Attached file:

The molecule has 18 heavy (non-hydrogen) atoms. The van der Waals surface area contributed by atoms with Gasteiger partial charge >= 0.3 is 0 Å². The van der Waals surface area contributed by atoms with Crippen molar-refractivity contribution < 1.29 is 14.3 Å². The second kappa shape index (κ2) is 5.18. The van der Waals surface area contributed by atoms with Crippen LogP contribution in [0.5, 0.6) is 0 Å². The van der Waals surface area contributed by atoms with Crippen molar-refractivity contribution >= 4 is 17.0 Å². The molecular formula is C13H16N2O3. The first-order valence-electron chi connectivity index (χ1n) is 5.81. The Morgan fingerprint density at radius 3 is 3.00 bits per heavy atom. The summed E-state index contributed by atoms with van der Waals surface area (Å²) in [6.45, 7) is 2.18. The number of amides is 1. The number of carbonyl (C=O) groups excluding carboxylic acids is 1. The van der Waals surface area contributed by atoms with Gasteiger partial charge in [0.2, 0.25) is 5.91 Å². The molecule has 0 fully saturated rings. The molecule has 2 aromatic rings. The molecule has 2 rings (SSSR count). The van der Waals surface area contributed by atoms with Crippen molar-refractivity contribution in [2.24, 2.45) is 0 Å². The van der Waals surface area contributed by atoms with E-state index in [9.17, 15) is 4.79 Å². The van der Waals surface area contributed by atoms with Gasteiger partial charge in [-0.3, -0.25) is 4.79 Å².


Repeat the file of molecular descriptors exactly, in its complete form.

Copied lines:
The molecule has 18 heavy (non-hydrogen) atoms. The van der Waals surface area contributed by atoms with Gasteiger partial charge >= 0.3 is 0 Å². The van der Waals surface area contributed by atoms with Crippen molar-refractivity contribution < 1.29 is 14.3 Å². The second kappa shape index (κ2) is 5.18. The van der Waals surface area contributed by atoms with Crippen LogP contribution in [0.5, 0.6) is 0 Å². The van der Waals surface area contributed by atoms with Crippen molar-refractivity contribution >= 4 is 17.0 Å². The molecular formula is C13H16N2O3. The first-order valence-electron chi connectivity index (χ1n) is 5.81. The Morgan fingerprint density at radius 3 is 3.00 bits per heavy atom. The summed E-state index contributed by atoms with van der Waals surface area (Å²) in [6.45, 7) is 2.18. The number of amides is 1. The number of carbonyl (C=O) groups excluding carboxylic acids is 1. The van der Waals surface area contributed by atoms with Gasteiger partial charge in [0.2, 0.25) is 5.91 Å². The molecule has 0 fully saturated rings. The molecule has 2 aromatic rings. The molecule has 2 rings (SSSR count). The van der Waals surface area contributed by atoms with Crippen molar-refractivity contribution in [2.24, 2.45) is 0 Å². The van der Waals surface area contributed by atoms with E-state index in [9.17, 15) is 4.79 Å². The van der Waals surface area contributed by atoms with Gasteiger partial charge in [-0.3, -0.25) is 4.79 Å².